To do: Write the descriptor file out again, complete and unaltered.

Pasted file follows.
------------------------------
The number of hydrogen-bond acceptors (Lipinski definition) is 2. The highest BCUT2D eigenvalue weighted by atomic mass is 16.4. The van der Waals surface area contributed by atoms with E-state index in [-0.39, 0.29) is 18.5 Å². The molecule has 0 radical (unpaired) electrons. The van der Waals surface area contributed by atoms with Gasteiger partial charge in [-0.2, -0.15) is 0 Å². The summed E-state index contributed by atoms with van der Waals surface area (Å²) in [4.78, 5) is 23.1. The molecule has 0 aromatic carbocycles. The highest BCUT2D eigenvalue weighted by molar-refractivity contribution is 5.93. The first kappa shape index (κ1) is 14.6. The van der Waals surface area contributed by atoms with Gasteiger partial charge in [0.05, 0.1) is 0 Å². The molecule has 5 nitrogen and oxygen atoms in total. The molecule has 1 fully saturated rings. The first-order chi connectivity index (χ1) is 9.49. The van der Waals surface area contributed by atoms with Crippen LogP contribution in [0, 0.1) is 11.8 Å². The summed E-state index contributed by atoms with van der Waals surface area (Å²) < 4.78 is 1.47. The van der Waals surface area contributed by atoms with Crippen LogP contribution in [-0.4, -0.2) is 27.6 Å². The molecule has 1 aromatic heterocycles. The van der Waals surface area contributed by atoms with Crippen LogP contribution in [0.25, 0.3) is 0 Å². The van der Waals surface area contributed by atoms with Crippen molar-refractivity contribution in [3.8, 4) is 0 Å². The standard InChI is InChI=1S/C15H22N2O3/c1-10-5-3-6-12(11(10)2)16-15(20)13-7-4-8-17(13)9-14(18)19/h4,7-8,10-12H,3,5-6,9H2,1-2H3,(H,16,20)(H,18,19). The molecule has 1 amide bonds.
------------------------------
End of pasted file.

The number of hydrogen-bond acceptors (Lipinski definition) is 2. The highest BCUT2D eigenvalue weighted by atomic mass is 16.4. The van der Waals surface area contributed by atoms with E-state index in [-0.39, 0.29) is 18.5 Å². The molecule has 0 radical (unpaired) electrons. The van der Waals surface area contributed by atoms with Gasteiger partial charge in [-0.2, -0.15) is 0 Å². The summed E-state index contributed by atoms with van der Waals surface area (Å²) in [4.78, 5) is 23.1. The molecule has 0 aromatic carbocycles. The highest BCUT2D eigenvalue weighted by molar-refractivity contribution is 5.93. The first kappa shape index (κ1) is 14.6. The van der Waals surface area contributed by atoms with Gasteiger partial charge in [0.05, 0.1) is 0 Å². The molecule has 5 nitrogen and oxygen atoms in total. The molecule has 1 fully saturated rings. The first-order chi connectivity index (χ1) is 9.49. The van der Waals surface area contributed by atoms with Crippen LogP contribution in [0, 0.1) is 11.8 Å². The summed E-state index contributed by atoms with van der Waals surface area (Å²) < 4.78 is 1.47. The van der Waals surface area contributed by atoms with Crippen LogP contribution in [-0.4, -0.2) is 27.6 Å². The molecule has 1 aromatic heterocycles. The van der Waals surface area contributed by atoms with Crippen LogP contribution in [0.25, 0.3) is 0 Å². The van der Waals surface area contributed by atoms with Crippen molar-refractivity contribution in [3.8, 4) is 0 Å². The standard InChI is InChI=1S/C15H22N2O3/c1-10-5-3-6-12(11(10)2)16-15(20)13-7-4-8-17(13)9-14(18)19/h4,7-8,10-12H,3,5-6,9H2,1-2H3,(H,16,20)(H,18,19). The molecule has 1 amide bonds.